We were driving to our friend's house for an impromptu birthday party. It's about an hour away so we prepare for it like we do any road trip. Go potty. Let the dogs out to go potty. Make sure I've got my cell phone in my bag. Bring drinks and a couple of CDs.
As we were heading out the door, I shut off my tablet and began to set it on the kitchen counter but Will said, "hey, bring that so Katie can play some games" so I tucked it into my bag next to the family size bag of Ricola cough drops and a travel-size pouch of Puffs Will had brought me home one day when my allergies were particularly bad and it warmed my heart so much that he wanted me to have a soft tissue to blow my nose no matter where I go.
Will's always thinking of others. It's endearing.
Once buckled up, I inserted Patti Smith's "Horses" CD into the player and turned up the volume. I smiled at Will as we listened to Katie sing along to "Gloria". She's also a big fan of Sinead O'Connor. And Joni Mitchell. The Indigo Girls. Oh, and especially k.d. lang. My seven-year old daughter has the musical taste of a middle-aged lesbian.
That's what I thought, at least. Turns out, Katie likes all kinds of music. Katy Perry. Lady Gaga. Justin Bieber. Miley Cyrus. Daft Punk. Selena Gomez.
And it's all because Will's always thinking of others.
A couple of months ago I got into the passenger side of his car. As we started backing out of the driveway I heard some cheesy bubblegum song on the radio. At first I thought it was an ad, but it went on and on and soon I looked over at Will and said, "What the hell is this?"
"93.3" Will explained.
"93.3?" I asked, incredulous.
"Yeah, Mix 93.3. The radio station," Will explained.
"Yeah, I know what it is. I'm just surprised you're listening to it," I laughed.
Will just smiled and said, "It's for Katie."
Oh. He's that kind of daddy. Oh, I love him so. I should write a cheesy pop ballad about my deep love for my child's considerate baby daddy.
When I was a kid we were not allowed to listen to rock music if my dad was in the house or in the car. It was OK if we went into our bedrooms and played it on our stereos as long as we kept the volume at a reasonable level so Dad couldn't hear it, which was pretty easy since he's mostly deaf.
Dad hates rock music. Dad loves Big Band-era music. Glenn Miller. Benny Goodman. Count Basie. That sort of thing. Whenever I hear this kind of music nowadays, which is rare since most enthusiasts are dying off by now, I can smell the biscuits and gravy that Dad was whipping up in the kitchen on a Sunday morning. He whistled along to the music as he prepared breakfast.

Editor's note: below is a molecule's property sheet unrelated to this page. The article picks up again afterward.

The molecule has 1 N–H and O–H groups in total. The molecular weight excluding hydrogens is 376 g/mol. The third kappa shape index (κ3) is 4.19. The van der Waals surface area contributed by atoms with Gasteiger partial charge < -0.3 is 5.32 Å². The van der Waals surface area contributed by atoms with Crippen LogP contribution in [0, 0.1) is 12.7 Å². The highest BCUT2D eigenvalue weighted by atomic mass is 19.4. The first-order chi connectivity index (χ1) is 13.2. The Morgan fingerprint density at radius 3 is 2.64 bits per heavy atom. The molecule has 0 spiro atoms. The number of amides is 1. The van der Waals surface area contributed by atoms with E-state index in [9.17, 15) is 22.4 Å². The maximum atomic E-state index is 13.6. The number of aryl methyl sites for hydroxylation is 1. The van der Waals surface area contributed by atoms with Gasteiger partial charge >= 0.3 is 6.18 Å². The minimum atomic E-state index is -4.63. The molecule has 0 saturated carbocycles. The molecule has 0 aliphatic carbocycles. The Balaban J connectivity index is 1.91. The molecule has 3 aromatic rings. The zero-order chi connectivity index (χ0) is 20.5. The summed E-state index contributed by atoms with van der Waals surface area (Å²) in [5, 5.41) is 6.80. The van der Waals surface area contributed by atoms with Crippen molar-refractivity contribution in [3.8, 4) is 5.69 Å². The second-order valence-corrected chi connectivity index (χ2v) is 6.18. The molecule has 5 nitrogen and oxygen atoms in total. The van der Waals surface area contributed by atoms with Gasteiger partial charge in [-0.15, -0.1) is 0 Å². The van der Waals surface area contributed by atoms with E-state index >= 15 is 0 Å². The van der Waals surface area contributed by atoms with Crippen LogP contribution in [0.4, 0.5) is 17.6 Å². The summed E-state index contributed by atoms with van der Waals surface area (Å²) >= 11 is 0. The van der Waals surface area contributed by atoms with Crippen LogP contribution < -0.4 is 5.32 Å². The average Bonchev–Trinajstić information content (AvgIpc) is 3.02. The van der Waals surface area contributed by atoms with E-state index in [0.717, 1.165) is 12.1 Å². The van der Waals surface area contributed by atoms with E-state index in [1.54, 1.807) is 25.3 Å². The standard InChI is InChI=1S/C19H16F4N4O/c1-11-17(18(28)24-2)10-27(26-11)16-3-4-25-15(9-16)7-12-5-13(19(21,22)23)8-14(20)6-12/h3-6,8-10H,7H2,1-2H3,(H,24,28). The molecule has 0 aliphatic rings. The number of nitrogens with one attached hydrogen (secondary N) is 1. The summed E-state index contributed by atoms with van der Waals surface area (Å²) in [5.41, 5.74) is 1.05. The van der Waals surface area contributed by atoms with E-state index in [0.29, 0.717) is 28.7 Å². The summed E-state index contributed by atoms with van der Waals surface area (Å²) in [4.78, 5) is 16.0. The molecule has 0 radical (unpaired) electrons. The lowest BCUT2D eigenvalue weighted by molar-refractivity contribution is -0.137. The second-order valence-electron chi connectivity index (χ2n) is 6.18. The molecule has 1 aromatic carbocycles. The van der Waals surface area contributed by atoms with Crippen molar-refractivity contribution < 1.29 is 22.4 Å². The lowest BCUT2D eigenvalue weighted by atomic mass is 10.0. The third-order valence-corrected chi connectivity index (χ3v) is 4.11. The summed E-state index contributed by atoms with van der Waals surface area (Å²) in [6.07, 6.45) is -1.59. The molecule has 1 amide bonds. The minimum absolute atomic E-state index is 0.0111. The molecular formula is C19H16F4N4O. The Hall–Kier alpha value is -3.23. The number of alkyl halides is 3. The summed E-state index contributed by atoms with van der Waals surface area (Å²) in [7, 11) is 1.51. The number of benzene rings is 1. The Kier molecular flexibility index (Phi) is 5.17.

It's a happy memory despite the fact that I hate biscuits and gravy. I hate breakfast first thing in the morning. I'm not a morning person. I can't eat anything until at least an hour after I wake up, especially nothing smothered in gravy. Yuck.
So I never got out of bed to join my mom and dad for their Sunday breakfasts, but I enjoyed lying there listening to Dad's music. I wouldn't want to listen to it every day. But it had its moments. Kinda like Dad himself.
Dad never reciprocated the appreciation of my kind of music. It's laughable to think of my dad rocking out to some of my vagina music. It makes me that much more thankful I married a man who, more of a Soundgarden and Phish man himself, switches the radio over to a teeny-bop top-40 station so Katie can learn what's going on in the world outside of what we like. So she'll be able to participate in sing-alongs at the next school skating party.
I really didn't want to turn off my Patti Smith record to listen to an auto-tuned celebrity. But thinking about how thoughtful Will is made me think if Katie might prefer to do something other than listen to her mom's music for a change. I remembered the tablet in my bag and pulled it out. I crooked my arm backwards to hand it to Katie who was sitting in the back seat directly behind me. I couldn't see her, so I just talked loudly at the windshield in front of me. "Do you want to play on the tablet?"
"Yeah!" she exclaimed.
I looked over at Will who looked over at me and wiggled his eyes and smiled.
Not five minutes later I felt a tap on my shoulder. Katie had powered off the tablet and was trying to hand it back to me.
"What? Don't you want to play more games?" I asked, hesitating to take it back from her so soon.
"No, I'm done playing games," Katie said. "I want to see the world."
"Yes! That's my girl!" I shouted. I looked over at Will and he was beaming.
After "Elegie," my favorite song on the album, I pushed the button on the player to switch it from CD to radio. The last song, "My Generation" ends with a loud noise that sounds like someone unplugging an amp and no matter how many times we listen to it, it always scares Katie. So I flipped over to the radio. It was already set to 93.3. I left it there for the rest of the trip. I enjoyed listening to Katie singing word for word and humming along when she didn't know the words, mimicking these superficial pop stars as she looked out the car window at the stars above this big world she wants to see.